This piggyback’s off my article last week. If you have not read that, you will want to do so first.
Some have brought up a concern with the approach I mentioned last week, namely, that I suggest that we accept those brothers into our gatherings who teach another gospel. In other words, I might be suggesting what is known as ecumenicism. Some will point out that Peter told churches to push those out who teach heresy. So, why do I suggest that we accept others despite their beliefs?
People who ask such questions over simplify my point of view. So, allow me distinguish the gospel from other doctrines.
As the heart of the Christian message, the gospel’s importance cannot be understated. And said simply, the gospel means “Good News.” Scriptures teach us that we have all sinned, and fallen short of the God’s Glory. As such, we deserve eternal separation from God, or Hell. Yet, God so loves us that He sent His only son that whoever repents of their sins, and believes on Him, will not parish in such fashion, but have everlasting life by His side. When we do that, the Bible says we become ‘born again.” At that point, Jesus promises that He will finish the work of our faith and that we will one day take our place at His side.
For me, this is a non-negotiable. As I mentioned last week, I do have some concern with some brethren from institutional denominations, churches and religions as they may sometimes not understand, or follow, this simple and true message. When talking to one of my LDS friends, they explained that to be admitted into the proper afterlife, one needed to go through the processes and blessings of the LDS church. That clear distinction from the “Good News” of the Bible would certainly be something I would want to address directly. Eventually, it could lead to a Biblical separation from a church gathering.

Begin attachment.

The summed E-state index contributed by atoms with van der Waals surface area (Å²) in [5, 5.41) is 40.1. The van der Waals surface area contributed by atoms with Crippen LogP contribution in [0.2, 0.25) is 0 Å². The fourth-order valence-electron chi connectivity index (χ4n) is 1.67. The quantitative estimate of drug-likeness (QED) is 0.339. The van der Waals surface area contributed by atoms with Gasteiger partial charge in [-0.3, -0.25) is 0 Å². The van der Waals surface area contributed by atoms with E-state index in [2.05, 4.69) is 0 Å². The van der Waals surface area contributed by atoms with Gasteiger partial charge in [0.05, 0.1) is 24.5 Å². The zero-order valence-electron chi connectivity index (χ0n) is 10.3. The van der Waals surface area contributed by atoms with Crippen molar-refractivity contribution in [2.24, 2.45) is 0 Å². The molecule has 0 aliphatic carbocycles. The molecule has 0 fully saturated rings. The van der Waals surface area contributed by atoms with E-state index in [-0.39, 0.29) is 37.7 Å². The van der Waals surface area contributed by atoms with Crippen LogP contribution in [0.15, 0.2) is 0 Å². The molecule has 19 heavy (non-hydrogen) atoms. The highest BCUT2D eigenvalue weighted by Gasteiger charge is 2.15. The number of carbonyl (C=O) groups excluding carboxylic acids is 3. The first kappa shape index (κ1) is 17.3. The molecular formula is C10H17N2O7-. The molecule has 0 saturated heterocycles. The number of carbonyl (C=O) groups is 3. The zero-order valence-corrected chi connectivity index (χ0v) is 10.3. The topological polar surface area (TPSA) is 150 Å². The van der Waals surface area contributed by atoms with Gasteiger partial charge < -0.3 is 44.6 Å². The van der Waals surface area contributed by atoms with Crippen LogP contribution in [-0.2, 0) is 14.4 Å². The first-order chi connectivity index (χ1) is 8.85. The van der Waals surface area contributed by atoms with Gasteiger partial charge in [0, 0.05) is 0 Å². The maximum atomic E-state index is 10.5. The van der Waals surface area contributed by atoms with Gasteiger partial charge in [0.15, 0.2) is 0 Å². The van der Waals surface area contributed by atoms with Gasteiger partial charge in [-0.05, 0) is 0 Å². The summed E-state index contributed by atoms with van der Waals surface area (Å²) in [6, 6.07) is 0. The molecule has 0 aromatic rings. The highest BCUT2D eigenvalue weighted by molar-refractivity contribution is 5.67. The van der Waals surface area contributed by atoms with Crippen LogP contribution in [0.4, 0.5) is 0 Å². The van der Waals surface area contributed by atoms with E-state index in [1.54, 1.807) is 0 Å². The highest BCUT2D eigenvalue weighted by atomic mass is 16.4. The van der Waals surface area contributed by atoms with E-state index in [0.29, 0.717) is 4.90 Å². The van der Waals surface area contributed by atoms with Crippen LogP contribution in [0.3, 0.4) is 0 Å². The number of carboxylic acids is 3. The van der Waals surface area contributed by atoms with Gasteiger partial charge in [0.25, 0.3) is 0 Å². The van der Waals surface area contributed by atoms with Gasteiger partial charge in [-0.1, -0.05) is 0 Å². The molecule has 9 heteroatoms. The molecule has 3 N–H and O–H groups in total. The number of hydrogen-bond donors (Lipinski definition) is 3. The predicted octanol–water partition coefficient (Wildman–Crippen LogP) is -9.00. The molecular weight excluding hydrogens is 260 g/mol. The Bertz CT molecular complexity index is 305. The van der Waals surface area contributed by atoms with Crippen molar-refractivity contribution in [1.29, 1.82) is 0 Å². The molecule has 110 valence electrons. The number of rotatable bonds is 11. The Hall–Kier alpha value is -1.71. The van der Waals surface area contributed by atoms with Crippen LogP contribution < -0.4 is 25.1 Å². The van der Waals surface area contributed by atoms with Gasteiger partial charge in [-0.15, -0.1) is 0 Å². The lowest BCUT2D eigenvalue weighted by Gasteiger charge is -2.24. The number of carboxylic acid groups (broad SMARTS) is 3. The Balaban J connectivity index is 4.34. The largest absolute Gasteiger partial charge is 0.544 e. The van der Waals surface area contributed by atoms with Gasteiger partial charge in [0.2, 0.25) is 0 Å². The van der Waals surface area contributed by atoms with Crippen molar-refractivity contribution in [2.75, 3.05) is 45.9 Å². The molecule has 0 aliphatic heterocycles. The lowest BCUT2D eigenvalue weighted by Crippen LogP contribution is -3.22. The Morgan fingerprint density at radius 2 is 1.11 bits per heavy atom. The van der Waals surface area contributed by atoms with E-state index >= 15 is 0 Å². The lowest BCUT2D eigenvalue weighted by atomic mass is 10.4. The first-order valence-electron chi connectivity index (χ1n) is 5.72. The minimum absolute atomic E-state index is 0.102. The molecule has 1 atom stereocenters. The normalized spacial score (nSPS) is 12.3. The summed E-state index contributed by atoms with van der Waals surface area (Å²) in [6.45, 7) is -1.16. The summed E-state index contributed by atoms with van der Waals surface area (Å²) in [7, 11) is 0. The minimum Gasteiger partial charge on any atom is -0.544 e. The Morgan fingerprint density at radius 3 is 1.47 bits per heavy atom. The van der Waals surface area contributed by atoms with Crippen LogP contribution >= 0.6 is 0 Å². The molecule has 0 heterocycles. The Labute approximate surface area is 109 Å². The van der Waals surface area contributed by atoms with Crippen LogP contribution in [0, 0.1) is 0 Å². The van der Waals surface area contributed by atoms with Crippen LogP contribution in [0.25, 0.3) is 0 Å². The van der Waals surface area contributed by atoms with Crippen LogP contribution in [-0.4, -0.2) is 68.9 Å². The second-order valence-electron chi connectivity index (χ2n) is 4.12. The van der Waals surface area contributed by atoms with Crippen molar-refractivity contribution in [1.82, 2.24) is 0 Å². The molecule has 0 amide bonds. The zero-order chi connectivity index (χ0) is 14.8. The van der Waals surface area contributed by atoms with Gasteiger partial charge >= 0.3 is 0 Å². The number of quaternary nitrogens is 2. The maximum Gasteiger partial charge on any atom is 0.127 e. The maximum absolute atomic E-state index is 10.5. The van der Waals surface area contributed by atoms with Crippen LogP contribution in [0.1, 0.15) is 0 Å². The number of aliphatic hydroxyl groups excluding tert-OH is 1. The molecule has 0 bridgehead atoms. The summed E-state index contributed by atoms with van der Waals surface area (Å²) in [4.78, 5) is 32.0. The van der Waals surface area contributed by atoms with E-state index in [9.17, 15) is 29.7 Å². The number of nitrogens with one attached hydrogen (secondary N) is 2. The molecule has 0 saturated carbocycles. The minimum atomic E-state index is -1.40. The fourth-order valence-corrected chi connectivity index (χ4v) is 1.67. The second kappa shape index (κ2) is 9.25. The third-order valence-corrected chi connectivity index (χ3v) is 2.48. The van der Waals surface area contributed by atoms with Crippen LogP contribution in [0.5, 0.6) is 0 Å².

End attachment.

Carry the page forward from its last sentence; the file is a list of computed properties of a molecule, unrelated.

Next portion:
Now, compare the doctrine of the Gospel (or “good news”) outlined above with any number of other doctrines, such as baptism, Sabbath day worship, liturgy, predestination, Calvinism, holiday celebration, blessed/profane foods/words, or any other of countless theologies, doctrines, rules and regulations. I describe these, and so much more, as ‘other doctrines.’
I do not deny that these ‘other doctrines’ may have a place of great importance in the life of a Christian. However, I do not believe, ultimately, that if a brother holds an incorrect viewpoint on any of these that he will not be admitted into heaven. When God judges us, He will simply look in the Lamb’s Book of Life to see if we were born again, by accepting the Good News. God will not administer a theology test, and toss us into the flames of Hell because we did not embrace the tenants of the Trinity, or attended a home church instead of a proper denomination.
Outside of the ‘other gospel’ idea, there are reasons I may vote to have someone leave a group of Christians. However, that would probably be a topic for another post. And, I bet that everyone has their opinion on the matter, as well. Regardless, I believe that we should exercise caution when we separate or ostracize our brethren simply because their “other theologies” do not line up with our own. We can certainly discuss these issues, even fervently. However, to kick them out from our midst for things that God Himself would not should give us pause to reconsider our position.
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